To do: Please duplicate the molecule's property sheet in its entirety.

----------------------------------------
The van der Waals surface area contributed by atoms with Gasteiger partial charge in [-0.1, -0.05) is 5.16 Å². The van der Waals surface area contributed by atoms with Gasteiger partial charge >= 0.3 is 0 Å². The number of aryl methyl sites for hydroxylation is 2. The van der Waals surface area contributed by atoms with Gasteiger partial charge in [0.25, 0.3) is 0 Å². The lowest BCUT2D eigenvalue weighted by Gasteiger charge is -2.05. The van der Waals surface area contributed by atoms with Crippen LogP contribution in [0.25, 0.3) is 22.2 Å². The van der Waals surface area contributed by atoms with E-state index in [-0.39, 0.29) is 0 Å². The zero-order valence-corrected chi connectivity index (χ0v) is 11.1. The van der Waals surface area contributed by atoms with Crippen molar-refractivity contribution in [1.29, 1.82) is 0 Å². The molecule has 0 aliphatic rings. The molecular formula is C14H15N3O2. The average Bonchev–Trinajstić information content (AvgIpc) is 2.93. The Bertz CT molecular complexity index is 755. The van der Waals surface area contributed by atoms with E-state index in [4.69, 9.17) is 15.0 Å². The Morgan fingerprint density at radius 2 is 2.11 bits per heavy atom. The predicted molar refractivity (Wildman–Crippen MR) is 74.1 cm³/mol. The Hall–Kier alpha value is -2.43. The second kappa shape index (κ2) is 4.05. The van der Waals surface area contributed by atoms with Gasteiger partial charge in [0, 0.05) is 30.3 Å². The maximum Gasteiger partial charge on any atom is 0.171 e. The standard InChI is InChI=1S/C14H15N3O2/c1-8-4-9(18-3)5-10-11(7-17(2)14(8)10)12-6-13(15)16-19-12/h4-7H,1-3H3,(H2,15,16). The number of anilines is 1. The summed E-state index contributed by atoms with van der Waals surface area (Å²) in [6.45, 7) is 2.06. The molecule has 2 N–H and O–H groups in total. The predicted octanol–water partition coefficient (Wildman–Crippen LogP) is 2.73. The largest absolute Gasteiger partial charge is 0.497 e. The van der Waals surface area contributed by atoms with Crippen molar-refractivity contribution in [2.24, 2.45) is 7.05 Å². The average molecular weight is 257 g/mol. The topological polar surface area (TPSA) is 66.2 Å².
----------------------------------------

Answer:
The van der Waals surface area contributed by atoms with Gasteiger partial charge in [-0.1, -0.05) is 5.16 Å². The van der Waals surface area contributed by atoms with Gasteiger partial charge >= 0.3 is 0 Å². The number of aryl methyl sites for hydroxylation is 2. The van der Waals surface area contributed by atoms with Gasteiger partial charge in [0.25, 0.3) is 0 Å². The lowest BCUT2D eigenvalue weighted by Gasteiger charge is -2.05. The van der Waals surface area contributed by atoms with Crippen LogP contribution in [0.25, 0.3) is 22.2 Å². The van der Waals surface area contributed by atoms with E-state index in [-0.39, 0.29) is 0 Å². The zero-order valence-corrected chi connectivity index (χ0v) is 11.1. The van der Waals surface area contributed by atoms with Crippen molar-refractivity contribution in [1.29, 1.82) is 0 Å². The molecule has 0 aliphatic rings. The molecular formula is C14H15N3O2. The average Bonchev–Trinajstić information content (AvgIpc) is 2.93. The Bertz CT molecular complexity index is 755. The van der Waals surface area contributed by atoms with E-state index in [4.69, 9.17) is 15.0 Å². The Morgan fingerprint density at radius 2 is 2.11 bits per heavy atom. The predicted molar refractivity (Wildman–Crippen MR) is 74.1 cm³/mol. The Hall–Kier alpha value is -2.43. The second kappa shape index (κ2) is 4.05. The van der Waals surface area contributed by atoms with Gasteiger partial charge in [0, 0.05) is 30.3 Å². The maximum Gasteiger partial charge on any atom is 0.171 e. The standard InChI is InChI=1S/C14H15N3O2/c1-8-4-9(18-3)5-10-11(7-17(2)14(8)10)12-6-13(15)16-19-12/h4-7H,1-3H3,(H2,15,16). The number of anilines is 1. The summed E-state index contributed by atoms with van der Waals surface area (Å²) in [6.45, 7) is 2.06. The molecule has 2 N–H and O–H groups in total. The predicted octanol–water partition coefficient (Wildman–Crippen LogP) is 2.73. The largest absolute Gasteiger partial charge is 0.497 e. The van der Waals surface area contributed by atoms with Crippen molar-refractivity contribution in [2.24, 2.45) is 7.05 Å². The average molecular weight is 257 g/mol. The topological polar surface area (TPSA) is 66.2 Å².